All quotes and paraphrases of Aquinas’s Summa Theologiae are my own translations of the Latin text found in the Somme Théologique published by Éditions de la Revue des Jeunes. The Latin text in these volumes is taken from the same sources as the Leonine edition, but was edited (comparing it with multiple editions), by multiple French Thomists, including M.S. Gillet, P. G. Théry, and others. Cf. Thomas d’Aquin, Dieu, tome premier de la Somme Théologique (Latin/Français), trad. A. D. Sertillanges (1947 ; repr., Paris : Éditions de la Revue des Jeunes, Desclée et cie, 1925).
Cf. Aquinas, SCG, 1.4.6-7.
Cf. Aquinas, SCG, 1.4.3. In the SCG, Aquinas gives 3 reasons why this is the case.
It is worth pointing out, here, that though Aquinas does not think there is an “innate idea of God,” or an “implanted notion of God”, he would not rule out what Cicero (and later John Calvin) would call the Sense of the Divine. The difference is that, for Aquinas, this “pre-philosophical notion of God” is more of a desire for goodness which is ultimately God (ST I, q. 2, a. 1, ad 1.). James F. Anderson provides a helpful discussion of the pre-philosophical knowledge of God, when he explains, first, that “a certain pre-philosophical knowledge of God is the indispensable matter out of which some formally philosophical knowledge of Him may be developed.” See Natural Theology: The Metaphysics of God (Milwaukee: The Bruce Publishing Co., 1962), 4 (italics in Anderson). What is this “pre-philosophical knowledge of God”? Anderson suggests, helpfully, that “the human intellect is a power made for knowing what is, i.e., for knowing being. But if God is pure Being, then the human intellect is made for knowing God. In that case, knowledge of God would be literally natural to the human intellect (4).” Thus, for example, whenever we know being, or desire goodness, or appreciate beauty we are implicitly (unconsciously) knowing something of God, desire God, and loving God. It is, however, a vague or imprecise knowledge of God, as we are not aware that it is God that we are desiring in that pre-philosophical knowledge, desire, and love of divinity. Cf. Aquinas, SCG, 1.11.6. Davies, Aquinas, 35-36. Anderson, NTMG, 8-11.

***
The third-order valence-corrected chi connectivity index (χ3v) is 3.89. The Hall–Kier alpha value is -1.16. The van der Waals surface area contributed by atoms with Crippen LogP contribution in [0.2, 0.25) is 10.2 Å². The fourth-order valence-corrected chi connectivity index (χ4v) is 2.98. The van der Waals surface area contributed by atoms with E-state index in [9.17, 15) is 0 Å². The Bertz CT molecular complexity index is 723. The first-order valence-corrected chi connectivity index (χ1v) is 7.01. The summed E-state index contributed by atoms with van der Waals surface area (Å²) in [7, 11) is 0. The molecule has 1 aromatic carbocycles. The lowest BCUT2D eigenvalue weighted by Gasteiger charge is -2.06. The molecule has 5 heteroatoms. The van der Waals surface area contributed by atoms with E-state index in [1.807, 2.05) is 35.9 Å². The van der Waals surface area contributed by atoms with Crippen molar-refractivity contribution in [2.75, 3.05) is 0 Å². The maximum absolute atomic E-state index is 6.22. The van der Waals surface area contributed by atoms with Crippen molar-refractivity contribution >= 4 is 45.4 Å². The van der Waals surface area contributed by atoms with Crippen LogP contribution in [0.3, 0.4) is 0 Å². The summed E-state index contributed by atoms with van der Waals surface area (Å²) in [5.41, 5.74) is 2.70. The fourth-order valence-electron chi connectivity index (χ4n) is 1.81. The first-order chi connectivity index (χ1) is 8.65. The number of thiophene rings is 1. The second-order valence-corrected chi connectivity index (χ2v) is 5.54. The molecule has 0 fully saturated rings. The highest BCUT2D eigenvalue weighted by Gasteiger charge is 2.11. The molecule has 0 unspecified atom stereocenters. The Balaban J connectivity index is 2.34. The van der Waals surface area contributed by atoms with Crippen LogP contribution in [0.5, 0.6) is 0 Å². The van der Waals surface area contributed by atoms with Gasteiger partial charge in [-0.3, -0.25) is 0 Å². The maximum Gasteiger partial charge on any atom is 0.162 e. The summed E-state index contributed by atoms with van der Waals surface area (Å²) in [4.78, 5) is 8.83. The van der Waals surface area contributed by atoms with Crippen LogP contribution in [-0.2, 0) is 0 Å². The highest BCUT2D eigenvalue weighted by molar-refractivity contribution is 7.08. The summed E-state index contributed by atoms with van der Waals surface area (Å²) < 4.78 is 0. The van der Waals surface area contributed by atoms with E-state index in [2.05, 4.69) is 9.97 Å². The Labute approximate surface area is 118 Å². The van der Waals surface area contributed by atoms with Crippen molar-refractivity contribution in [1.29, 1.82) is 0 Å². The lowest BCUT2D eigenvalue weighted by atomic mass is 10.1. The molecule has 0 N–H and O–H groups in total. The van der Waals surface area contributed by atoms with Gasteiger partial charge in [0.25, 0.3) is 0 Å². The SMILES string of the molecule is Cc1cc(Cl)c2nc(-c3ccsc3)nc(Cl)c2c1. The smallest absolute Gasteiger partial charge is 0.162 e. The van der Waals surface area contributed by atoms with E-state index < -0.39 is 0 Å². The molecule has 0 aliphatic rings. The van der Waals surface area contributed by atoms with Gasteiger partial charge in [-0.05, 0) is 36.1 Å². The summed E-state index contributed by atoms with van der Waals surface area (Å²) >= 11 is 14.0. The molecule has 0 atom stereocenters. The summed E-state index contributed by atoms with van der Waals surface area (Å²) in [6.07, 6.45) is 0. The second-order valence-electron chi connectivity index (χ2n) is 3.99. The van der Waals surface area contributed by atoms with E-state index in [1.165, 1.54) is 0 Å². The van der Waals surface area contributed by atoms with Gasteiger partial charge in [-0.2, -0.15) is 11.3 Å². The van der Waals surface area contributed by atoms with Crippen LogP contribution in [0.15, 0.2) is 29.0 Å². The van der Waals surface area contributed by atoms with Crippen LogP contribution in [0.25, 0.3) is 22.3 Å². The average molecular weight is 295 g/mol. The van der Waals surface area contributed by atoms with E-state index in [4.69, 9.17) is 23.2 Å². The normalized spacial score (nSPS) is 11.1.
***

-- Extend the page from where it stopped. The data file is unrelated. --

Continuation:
Cf. Aquinas, SCG, 1.4.4. Aquinas, here, provides 3 reasons why this is the case.
Note how Aquinas is fully in agreement with Augustine here (and both of them with Christian Scriptures), in saying that the philosophers had some knowledge of God.
Cf. Aquinas, SCG, 1.4.5.
For Aquinas, the errors of the philosophers would not count as “knowledge,” but as “false opinions” and an abuse of right reasoning. Cf. Aquinas, SCG, 1.3.4-5.
Furthermore, this means that, for Aquinas, it is impossible for Natural Theology to lead to a salvific knowledge of God. Without divinely inspired Scriptures we would have no knowledge of Christ, without whom there could be no way for man to ascend to union with Christ.
Such as Church leaders.
Cf. Aquinas, SCG, 1.7.1-7. In the SCG, Aquinas notes that this entails that “whatever arguments are brought forward against the doctrines of faith are conclusions incorrectly derived from the first and self-evident principles imbedded in nature. Such conclusions do not have the force of demonstration; they are arguments that are either probably or sophistical. (Aquinas, SCG, 1.7.7.)” Here, it is worth mentioning that Thomas clearly thinks that the particular positions of particular philosophers (and Christian theologians) only hold a “probable” authority in the articulation of Christian doctrine (ST I, q. 1, a. 8, ad 2). Indeed, in this same article, in his response to the 2nd contrary position, Aquinas explains that though human reason is out of its depths in theology, it still plays an important role in the articulation of Christian theology. Human reason cannot demonstrate the truths of revealed scriptures (these are accepted as true, by faith, and then reflected upon), but, it does, says Aquinas, demonstrate other truths which are essential to Christian doctrine (here he is referring to the preambles). Only revealed scriptures hold an absolute authority in Christian doctrine (ST I, q. 1, a. 8, ad 2).
For a helpful discussion of the distinction between demonstrating/knowing “that God is” versus “God’s existence,” see Davies, Aquinas, 39.